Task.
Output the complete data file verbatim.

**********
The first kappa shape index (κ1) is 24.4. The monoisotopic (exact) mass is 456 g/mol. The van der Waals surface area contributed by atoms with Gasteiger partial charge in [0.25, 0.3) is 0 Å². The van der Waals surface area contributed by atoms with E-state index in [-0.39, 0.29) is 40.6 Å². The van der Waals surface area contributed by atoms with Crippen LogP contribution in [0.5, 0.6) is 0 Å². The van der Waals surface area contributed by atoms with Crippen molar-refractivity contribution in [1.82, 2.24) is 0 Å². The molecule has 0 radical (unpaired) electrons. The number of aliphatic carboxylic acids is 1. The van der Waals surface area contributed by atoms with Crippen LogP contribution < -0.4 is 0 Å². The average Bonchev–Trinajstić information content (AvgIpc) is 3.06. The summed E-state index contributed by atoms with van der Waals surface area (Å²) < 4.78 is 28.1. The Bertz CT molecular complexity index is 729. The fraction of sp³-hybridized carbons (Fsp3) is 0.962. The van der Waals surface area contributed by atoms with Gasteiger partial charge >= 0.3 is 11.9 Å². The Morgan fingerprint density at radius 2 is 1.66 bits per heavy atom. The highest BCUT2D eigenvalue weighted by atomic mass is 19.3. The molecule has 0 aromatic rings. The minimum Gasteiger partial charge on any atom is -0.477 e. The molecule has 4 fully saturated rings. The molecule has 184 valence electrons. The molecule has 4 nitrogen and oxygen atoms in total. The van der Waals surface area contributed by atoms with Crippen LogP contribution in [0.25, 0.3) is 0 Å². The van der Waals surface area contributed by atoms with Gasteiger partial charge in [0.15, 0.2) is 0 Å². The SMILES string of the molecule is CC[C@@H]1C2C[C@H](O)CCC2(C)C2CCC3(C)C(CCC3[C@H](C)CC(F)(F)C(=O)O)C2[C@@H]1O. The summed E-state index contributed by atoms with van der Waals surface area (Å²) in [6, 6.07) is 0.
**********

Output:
The first kappa shape index (κ1) is 24.4. The monoisotopic (exact) mass is 456 g/mol. The van der Waals surface area contributed by atoms with Gasteiger partial charge in [0.25, 0.3) is 0 Å². The van der Waals surface area contributed by atoms with E-state index in [-0.39, 0.29) is 40.6 Å². The van der Waals surface area contributed by atoms with Crippen LogP contribution in [0.5, 0.6) is 0 Å². The van der Waals surface area contributed by atoms with Crippen molar-refractivity contribution in [1.82, 2.24) is 0 Å². The molecule has 0 radical (unpaired) electrons. The number of aliphatic carboxylic acids is 1. The van der Waals surface area contributed by atoms with Crippen LogP contribution < -0.4 is 0 Å². The average Bonchev–Trinajstić information content (AvgIpc) is 3.06. The summed E-state index contributed by atoms with van der Waals surface area (Å²) < 4.78 is 28.1. The Bertz CT molecular complexity index is 729. The fraction of sp³-hybridized carbons (Fsp3) is 0.962. The van der Waals surface area contributed by atoms with Gasteiger partial charge >= 0.3 is 11.9 Å². The Morgan fingerprint density at radius 2 is 1.66 bits per heavy atom. The highest BCUT2D eigenvalue weighted by atomic mass is 19.3. The molecule has 0 aromatic rings. The minimum Gasteiger partial charge on any atom is -0.477 e. The molecule has 4 fully saturated rings. The molecule has 184 valence electrons. The molecule has 4 nitrogen and oxygen atoms in total. The van der Waals surface area contributed by atoms with Crippen LogP contribution in [0.25, 0.3) is 0 Å². The van der Waals surface area contributed by atoms with Gasteiger partial charge in [0.15, 0.2) is 0 Å². The SMILES string of the molecule is CC[C@@H]1C2C[C@H](O)CCC2(C)C2CCC3(C)C(CCC3[C@H](C)CC(F)(F)C(=O)O)C2[C@@H]1O. The summed E-state index contributed by atoms with van der Waals surface area (Å²) in [6, 6.07) is 0.